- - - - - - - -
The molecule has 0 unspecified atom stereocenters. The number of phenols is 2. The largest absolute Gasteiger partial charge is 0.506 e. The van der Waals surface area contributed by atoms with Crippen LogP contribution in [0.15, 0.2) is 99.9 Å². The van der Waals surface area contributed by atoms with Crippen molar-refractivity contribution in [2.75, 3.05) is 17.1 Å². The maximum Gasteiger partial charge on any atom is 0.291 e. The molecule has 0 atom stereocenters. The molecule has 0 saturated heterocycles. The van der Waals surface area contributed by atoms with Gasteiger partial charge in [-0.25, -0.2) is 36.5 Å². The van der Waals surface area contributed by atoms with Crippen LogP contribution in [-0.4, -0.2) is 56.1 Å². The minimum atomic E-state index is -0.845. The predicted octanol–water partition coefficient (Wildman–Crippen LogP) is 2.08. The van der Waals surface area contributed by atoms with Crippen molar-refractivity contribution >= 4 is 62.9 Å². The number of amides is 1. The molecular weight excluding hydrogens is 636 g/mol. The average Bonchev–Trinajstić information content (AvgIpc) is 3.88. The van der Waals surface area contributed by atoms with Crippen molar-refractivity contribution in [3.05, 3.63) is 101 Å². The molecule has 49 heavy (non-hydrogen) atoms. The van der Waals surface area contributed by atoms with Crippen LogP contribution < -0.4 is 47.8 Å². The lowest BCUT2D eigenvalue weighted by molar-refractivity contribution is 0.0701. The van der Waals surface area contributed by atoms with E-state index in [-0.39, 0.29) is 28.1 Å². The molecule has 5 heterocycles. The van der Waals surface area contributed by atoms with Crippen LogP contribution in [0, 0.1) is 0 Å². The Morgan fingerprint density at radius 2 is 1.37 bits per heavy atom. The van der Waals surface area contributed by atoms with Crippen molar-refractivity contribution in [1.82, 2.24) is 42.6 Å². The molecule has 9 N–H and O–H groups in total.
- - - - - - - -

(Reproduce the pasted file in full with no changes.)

The molecule has 0 unspecified atom stereocenters. The number of phenols is 2. The largest absolute Gasteiger partial charge is 0.506 e. The van der Waals surface area contributed by atoms with Crippen LogP contribution in [0.15, 0.2) is 99.9 Å². The van der Waals surface area contributed by atoms with Crippen molar-refractivity contribution in [2.75, 3.05) is 17.1 Å². The maximum Gasteiger partial charge on any atom is 0.291 e. The molecule has 0 atom stereocenters. The molecule has 0 saturated heterocycles. The van der Waals surface area contributed by atoms with Gasteiger partial charge in [-0.25, -0.2) is 36.5 Å². The van der Waals surface area contributed by atoms with Crippen LogP contribution in [-0.4, -0.2) is 56.1 Å². The minimum atomic E-state index is -0.845. The predicted octanol–water partition coefficient (Wildman–Crippen LogP) is 2.08. The van der Waals surface area contributed by atoms with Crippen molar-refractivity contribution >= 4 is 62.9 Å². The number of amides is 1. The molecular weight excluding hydrogens is 636 g/mol. The average Bonchev–Trinajstić information content (AvgIpc) is 3.88. The van der Waals surface area contributed by atoms with Crippen molar-refractivity contribution in [3.05, 3.63) is 101 Å². The molecule has 49 heavy (non-hydrogen) atoms. The van der Waals surface area contributed by atoms with Crippen LogP contribution < -0.4 is 47.8 Å². The lowest BCUT2D eigenvalue weighted by molar-refractivity contribution is 0.0701. The van der Waals surface area contributed by atoms with E-state index in [-0.39, 0.29) is 28.1 Å². The molecule has 5 heterocycles. The van der Waals surface area contributed by atoms with Crippen LogP contribution in [0, 0.1) is 0 Å². The Morgan fingerprint density at radius 2 is 1.37 bits per heavy atom. The van der Waals surface area contributed by atoms with Crippen molar-refractivity contribution in [1.82, 2.24) is 42.6 Å². The molecule has 9 N–H and O–H groups in total.